Articles of Interest This Week

ON health study

My weekly list of articles of interest.


From the UK, more data showing that the Cancer risk is much greater among men. Lifestyle factors (drinking and eating habits) are the likely the cause. And New Study Shows How Stress Feeds Cancer Cells provides confirmation of the contribution that stress can make to accelerating cancer growth rates.

To further deepen our understanding, at the genetic and molecular level, a Mass cancer mapping centre opens in the UK. Over time, this should provide more insight why drugs fail and lead to more personalized treatment. And RNA Fragments May Yield Rapid, Accurate Cancer Diagnosis provides hope that non-invasive early testing will become possible, rather than current biopsy techniques.

Drawing on the work of Freud and Rank (The Denial of Death), James Salwitz talks about how the ‘culture of cure’ in medicine prevents treating the non-animal or non-medical nature of people in Man: the demi-god dies. This hampers end-of-life discussion, where the spiritual and emotional have to come to the fore.

A reminder of the care that cancer (and other) organizations have to take in choosing celebrities to headline fundraises in Great cause, poor choice, criticizing the Ottawa Regional Cancer Foundation for selecting Jenny McCarthy, known anti-vaccine activist, to lead an exercise workshop. Personally, never understand the need for such celebrities to attract support for a worthwhile cause. Couldn’t they find someone more inspirational than a ‘television personality’ without this anti-vaccine and anti-health baggage? In the end, the Foundation bowed to public pressure and cancelled McCarthy’s visit (their ‘Komen moment’?).

And a lovely post by The Franco-American Flophouse about post-cancer treatment recovery, and the mixed emotions and feelings that go along with this in On Parole. Some good tips on how to get back to ‘normal’ – or more accurately, find a ‘new normal’ (e.g., writing, music, friends, reading and, in her case, discovering a new church and congregation).

Health and Wellness

An interesting discussion of the evolutionary roots of some of today’s conditions and diseases in Patients and Evolutionary History, suggesting alternative, behavioural changes to address some of these (e.g., the obvious ones like reducing sugar intake, more exercise, and some less so, e.g., more time outside and less screen or reading time to reduce near-sightedness).

I haven’t posted much on eHealth and mHealth recently but this recent piece What Does the Ideal Hospital mHealth Strategy Look like? struck me as one of the better ones, from both the perspective of health care workers and patients (I particularly like the idea of a ‘formulary’ of approved apps to guide patients).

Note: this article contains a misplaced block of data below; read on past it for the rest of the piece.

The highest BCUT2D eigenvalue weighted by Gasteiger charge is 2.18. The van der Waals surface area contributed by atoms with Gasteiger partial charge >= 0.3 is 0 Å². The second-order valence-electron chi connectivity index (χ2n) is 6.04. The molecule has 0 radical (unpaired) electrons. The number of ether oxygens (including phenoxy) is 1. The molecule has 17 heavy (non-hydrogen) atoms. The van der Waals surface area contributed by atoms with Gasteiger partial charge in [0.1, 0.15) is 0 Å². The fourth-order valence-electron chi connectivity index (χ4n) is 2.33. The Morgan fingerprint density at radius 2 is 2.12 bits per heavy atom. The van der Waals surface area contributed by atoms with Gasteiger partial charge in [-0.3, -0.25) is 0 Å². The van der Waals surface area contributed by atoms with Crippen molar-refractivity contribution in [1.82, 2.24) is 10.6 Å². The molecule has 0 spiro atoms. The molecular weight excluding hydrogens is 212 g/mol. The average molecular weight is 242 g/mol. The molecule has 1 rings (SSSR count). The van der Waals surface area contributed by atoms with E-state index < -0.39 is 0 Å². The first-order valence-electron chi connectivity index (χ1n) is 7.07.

Earlier, I posted the wonderful 23 and 1/2 hours: What is the single best thing we can do for our … video on the benefits of walking.

A doctor, a filmmaker and their video cure for health care tells the story of Dr. Mike Evans and the other people behind that and other health related videos.

As always, André Picard cuts through the posturing and politics on mandatory  flu shots and health workers in Health workers should make flu shot a point of pride.

Largely common sense, 6 ways to avoid illness when travelling provides some good tips, particularly important the more ‘exotic’ the travel destination.

A good interview with Lyle Palmer, the Executive Scientific Director, of the large-scale Ontario Health Study, outlining the success to date and next steps (about 230,000 Ontarians, broadly representative of Ontario’s population in socio-economic terms (less so in terms of diversity), have signed up, including yours truly. A good public health long-term study that integrates questionnaires and health records from provincial medicare from all participants, complemented by blood work and assessments from some. About 13 minutes here.


One day we’re up, one day we’re down. The poignant tale of the current Canadian Finance Minister, coming to terms with health issues and the need for openness, is yet another illustration. Given the obvious change in his appearance and performance, due to his treatment with Prednisone (steroids) for a rare skin condition, bullous pemphigoid, remaining in the denial stage was no longer an option.

While initial reporting was discrete on the psychological side-effects of  Prednisone (e.g., depression, irritability, confusion), recent reporting (e.g., Side effects of Flaherty’s treatment don’t affect his performance, spokesman says) has openly discussed these. All of us who have taken Prednisone are familiar with these, and how it is not easy for us and those close to us. I cannot help asking, who was the ‘idiot’ on his staff that allowed him to red-eye to Europe for a full day of Davos meetings and interviews in his condition? Hopefully, despite the demands of his position, he will be cut some slack to help his recovery.

Yet another in a series of studies showing how bad we are at multitasking (Are Those Who Multitask Most the Worst at It?). My personal sense is, like most skills or talents, some people are better or worse than others (e.g., some politicians and senior policy makers), what is more important is for each of us to have a better read on our ability, and adjust accordingly.

A nice post from Blessings in Disguise on just how hard it is to change one’s behaviour, with a number of tips (start, baby steps, reward, be accountable, and replace) in Monday Motivation: Change.

And a good short video (2 minutes) on the writing process and creativity by Ira Glass, that applies to so many other areas of life:

Lastly, some of you may have read of Amy Webb’s data driven data approach. I loved this comment from her paediatrician when she applied her obsession with data (can’t describe it any other way) to raising her child:

[My husband and I] were tracking all possible data. It went way beyond poop. We were trying to figure out when she was most attentive so that we could occupy her – flash cards, me playing piano with her. By her six month visit, we asked her doctor to give her a grade, so that we knew whether or not we were making good progress. He gave her an A, and he gave us a C-. He told us to put the binder away and to stop making scatter plots of her … well, of her everything.


Articles of Interest this Week

quadruple DNA helix

Here are some of the articles I found interesting this week.


What kind of patient are we? Does it make any difference? Susan Gubar on the advantages or not of being a good, polite and cooperative patient in Living With Cancer: The Good Patient Syndrome. She is more cynical than me; my experience is that being polite, courteous and expressing thanks builds the relationship that allows one to flag, professionally, when things do not appear to be going right or potential mistakes are being made.